Senior Curator Schreier ignites black and smokeless gun powder for History Channel show
Mark and his crew setting up the shot outside NRA Headquarters.
The crew from JWM Productions returned to the National Rifle Association in February to shoot a few followups for a special set to run on History Channel. One of those pieces involved our very own Phil Schreier, Senior Curator at the National Firearms Museum.
Phil's task was the explain the significance of smokeless powder. How moving from black powder not only provided a cleaner shot for the shooter, but also a more efficient one. What better way to do it then with a little demonstration.
National Firearms Museum Senior Curator ready to lite the lines of smokeless and black powder.
Using his trusty powder horn, Phil poured out a single line of black powder followed by a single line of smokeless powder. He then produced a pair of matches and a smile.
"Now you're really going to see the difference," he grinned.
Picking up a match in either hand, he swiped them against the ground, produced matching flames, and ever so carefully applied each to their respective lines of powder.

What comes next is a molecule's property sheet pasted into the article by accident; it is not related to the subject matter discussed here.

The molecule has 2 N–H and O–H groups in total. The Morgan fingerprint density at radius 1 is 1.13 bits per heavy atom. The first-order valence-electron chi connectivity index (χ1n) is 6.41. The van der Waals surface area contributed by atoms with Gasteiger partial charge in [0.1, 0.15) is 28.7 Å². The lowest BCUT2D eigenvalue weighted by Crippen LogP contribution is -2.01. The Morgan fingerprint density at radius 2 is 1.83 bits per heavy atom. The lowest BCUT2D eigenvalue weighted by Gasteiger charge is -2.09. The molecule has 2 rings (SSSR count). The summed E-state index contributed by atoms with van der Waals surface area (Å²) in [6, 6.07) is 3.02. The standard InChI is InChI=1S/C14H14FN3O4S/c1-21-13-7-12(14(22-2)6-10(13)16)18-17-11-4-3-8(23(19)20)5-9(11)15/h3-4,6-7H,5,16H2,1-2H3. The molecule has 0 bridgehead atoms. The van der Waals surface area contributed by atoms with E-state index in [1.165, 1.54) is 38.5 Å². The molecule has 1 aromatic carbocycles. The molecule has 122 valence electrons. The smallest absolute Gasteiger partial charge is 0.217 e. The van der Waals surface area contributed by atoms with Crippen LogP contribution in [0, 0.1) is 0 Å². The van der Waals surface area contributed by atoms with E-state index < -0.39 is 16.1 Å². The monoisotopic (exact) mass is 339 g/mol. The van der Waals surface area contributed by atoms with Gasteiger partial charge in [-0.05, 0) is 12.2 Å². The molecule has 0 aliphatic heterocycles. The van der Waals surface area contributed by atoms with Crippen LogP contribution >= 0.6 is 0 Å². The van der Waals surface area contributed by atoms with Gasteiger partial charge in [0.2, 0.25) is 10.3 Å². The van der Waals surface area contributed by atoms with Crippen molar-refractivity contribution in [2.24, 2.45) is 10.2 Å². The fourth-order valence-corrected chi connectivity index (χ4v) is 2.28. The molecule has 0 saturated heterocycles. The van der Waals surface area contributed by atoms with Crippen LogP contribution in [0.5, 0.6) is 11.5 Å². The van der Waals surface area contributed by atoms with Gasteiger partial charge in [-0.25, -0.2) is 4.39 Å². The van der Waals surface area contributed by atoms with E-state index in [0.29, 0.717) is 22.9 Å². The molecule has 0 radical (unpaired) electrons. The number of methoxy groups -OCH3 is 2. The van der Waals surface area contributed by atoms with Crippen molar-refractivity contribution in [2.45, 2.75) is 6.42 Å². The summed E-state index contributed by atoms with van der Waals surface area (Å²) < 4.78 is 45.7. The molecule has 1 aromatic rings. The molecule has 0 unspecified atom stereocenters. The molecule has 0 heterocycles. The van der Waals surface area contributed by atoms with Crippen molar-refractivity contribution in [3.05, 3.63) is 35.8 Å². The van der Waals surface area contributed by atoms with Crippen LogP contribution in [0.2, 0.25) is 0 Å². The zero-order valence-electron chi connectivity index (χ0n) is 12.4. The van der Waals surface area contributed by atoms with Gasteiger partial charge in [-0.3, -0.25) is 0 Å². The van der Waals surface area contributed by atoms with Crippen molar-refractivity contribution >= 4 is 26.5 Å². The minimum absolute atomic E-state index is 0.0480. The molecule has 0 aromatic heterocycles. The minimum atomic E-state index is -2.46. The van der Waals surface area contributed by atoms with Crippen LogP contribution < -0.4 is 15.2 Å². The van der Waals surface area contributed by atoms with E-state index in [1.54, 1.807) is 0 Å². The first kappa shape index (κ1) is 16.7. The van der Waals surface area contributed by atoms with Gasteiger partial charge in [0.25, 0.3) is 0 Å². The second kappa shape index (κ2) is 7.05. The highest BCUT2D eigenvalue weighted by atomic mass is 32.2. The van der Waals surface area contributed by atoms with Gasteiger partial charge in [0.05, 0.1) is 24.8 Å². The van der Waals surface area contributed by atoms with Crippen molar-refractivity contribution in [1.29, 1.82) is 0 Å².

The black powder flames while the smokeless enjoys a slow burn.
The black powder line instantly erupted in smoke a flame. The fire applied to the smokeless line, on the other hand, slowly made it's way down the line. Still grinning, he went on to explain how the black powder was stuffed full of sulfur and potassium nitrate and a few other items that caused it to burn bright and fast. While it still made the gun go bang, it created an ungodly amount of residue, provided a visual clue as to your location and made it difficult at best to aim.
Smokeless powder, on the other hand, provided a clean, steady burn that produces a greater rise in pressure. That, along with the lack gummy residue, was a huge step forward in the evolution of firearms.
All that's left of the black powder is a cloud of smoke and gummy residue – smokeless still burns.